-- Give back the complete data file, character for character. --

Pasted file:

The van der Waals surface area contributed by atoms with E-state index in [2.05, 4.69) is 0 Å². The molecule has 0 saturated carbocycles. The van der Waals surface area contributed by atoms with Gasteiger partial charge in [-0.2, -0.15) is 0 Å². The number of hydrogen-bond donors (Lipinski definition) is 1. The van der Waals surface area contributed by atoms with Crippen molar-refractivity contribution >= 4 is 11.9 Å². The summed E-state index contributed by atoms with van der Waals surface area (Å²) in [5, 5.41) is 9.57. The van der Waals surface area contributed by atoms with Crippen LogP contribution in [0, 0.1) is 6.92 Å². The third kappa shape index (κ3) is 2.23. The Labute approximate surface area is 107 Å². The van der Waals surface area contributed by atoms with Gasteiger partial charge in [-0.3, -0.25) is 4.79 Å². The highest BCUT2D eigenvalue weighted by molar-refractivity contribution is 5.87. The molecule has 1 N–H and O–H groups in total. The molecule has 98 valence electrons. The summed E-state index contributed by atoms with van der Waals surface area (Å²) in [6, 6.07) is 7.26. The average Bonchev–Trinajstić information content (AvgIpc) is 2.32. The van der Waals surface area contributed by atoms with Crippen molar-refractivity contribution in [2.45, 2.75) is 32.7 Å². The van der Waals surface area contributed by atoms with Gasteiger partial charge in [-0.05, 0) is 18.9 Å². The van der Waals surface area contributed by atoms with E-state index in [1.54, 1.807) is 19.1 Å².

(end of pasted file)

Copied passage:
The van der Waals surface area contributed by atoms with E-state index in [2.05, 4.69) is 0 Å². The molecule has 0 saturated carbocycles. The van der Waals surface area contributed by atoms with Gasteiger partial charge in [-0.2, -0.15) is 0 Å². The number of hydrogen-bond donors (Lipinski definition) is 1. The van der Waals surface area contributed by atoms with Crippen molar-refractivity contribution >= 4 is 11.9 Å². The summed E-state index contributed by atoms with van der Waals surface area (Å²) in [5, 5.41) is 9.57. The van der Waals surface area contributed by atoms with Crippen LogP contribution in [0, 0.1) is 6.92 Å². The third kappa shape index (κ3) is 2.23. The Labute approximate surface area is 107 Å². The van der Waals surface area contributed by atoms with Gasteiger partial charge in [-0.3, -0.25) is 4.79 Å². The highest BCUT2D eigenvalue weighted by molar-refractivity contribution is 5.87. The molecule has 1 N–H and O–H groups in total. The molecule has 98 valence electrons. The summed E-state index contributed by atoms with van der Waals surface area (Å²) in [6, 6.07) is 7.26. The average Bonchev–Trinajstić information content (AvgIpc) is 2.32. The van der Waals surface area contributed by atoms with Crippen molar-refractivity contribution in [2.45, 2.75) is 32.7 Å². The van der Waals surface area contributed by atoms with Gasteiger partial charge in [-0.05, 0) is 18.9 Å². The van der Waals surface area contributed by atoms with E-state index in [1.54, 1.807) is 19.1 Å².